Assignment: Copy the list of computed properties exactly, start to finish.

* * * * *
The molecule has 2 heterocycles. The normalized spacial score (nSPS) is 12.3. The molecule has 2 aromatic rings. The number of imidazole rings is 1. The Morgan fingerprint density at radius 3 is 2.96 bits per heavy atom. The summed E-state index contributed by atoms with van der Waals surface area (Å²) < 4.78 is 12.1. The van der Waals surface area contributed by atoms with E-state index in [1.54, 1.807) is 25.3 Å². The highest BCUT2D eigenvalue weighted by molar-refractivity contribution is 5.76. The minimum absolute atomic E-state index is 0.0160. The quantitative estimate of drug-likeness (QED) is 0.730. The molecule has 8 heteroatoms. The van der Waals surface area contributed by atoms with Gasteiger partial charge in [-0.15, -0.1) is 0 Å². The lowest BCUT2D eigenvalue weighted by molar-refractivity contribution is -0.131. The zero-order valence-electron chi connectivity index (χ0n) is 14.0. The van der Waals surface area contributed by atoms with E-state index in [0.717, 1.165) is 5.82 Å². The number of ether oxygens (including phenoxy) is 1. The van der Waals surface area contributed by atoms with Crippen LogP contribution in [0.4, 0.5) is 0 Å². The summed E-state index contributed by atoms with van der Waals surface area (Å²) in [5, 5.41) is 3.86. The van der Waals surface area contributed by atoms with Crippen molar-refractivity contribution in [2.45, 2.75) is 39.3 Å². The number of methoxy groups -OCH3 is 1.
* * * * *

The molecule has 2 heterocycles. The normalized spacial score (nSPS) is 12.3. The molecule has 2 aromatic rings. The number of imidazole rings is 1. The Morgan fingerprint density at radius 3 is 2.96 bits per heavy atom. The summed E-state index contributed by atoms with van der Waals surface area (Å²) < 4.78 is 12.1. The van der Waals surface area contributed by atoms with E-state index in [1.54, 1.807) is 25.3 Å². The highest BCUT2D eigenvalue weighted by molar-refractivity contribution is 5.76. The minimum absolute atomic E-state index is 0.0160. The quantitative estimate of drug-likeness (QED) is 0.730. The molecule has 8 heteroatoms. The van der Waals surface area contributed by atoms with Gasteiger partial charge in [-0.15, -0.1) is 0 Å². The lowest BCUT2D eigenvalue weighted by molar-refractivity contribution is -0.131. The zero-order valence-electron chi connectivity index (χ0n) is 14.0. The van der Waals surface area contributed by atoms with E-state index in [0.717, 1.165) is 5.82 Å². The number of ether oxygens (including phenoxy) is 1. The van der Waals surface area contributed by atoms with Crippen LogP contribution in [0.4, 0.5) is 0 Å². The summed E-state index contributed by atoms with van der Waals surface area (Å²) in [5, 5.41) is 3.86. The van der Waals surface area contributed by atoms with Crippen molar-refractivity contribution in [2.45, 2.75) is 39.3 Å². The number of methoxy groups -OCH3 is 1.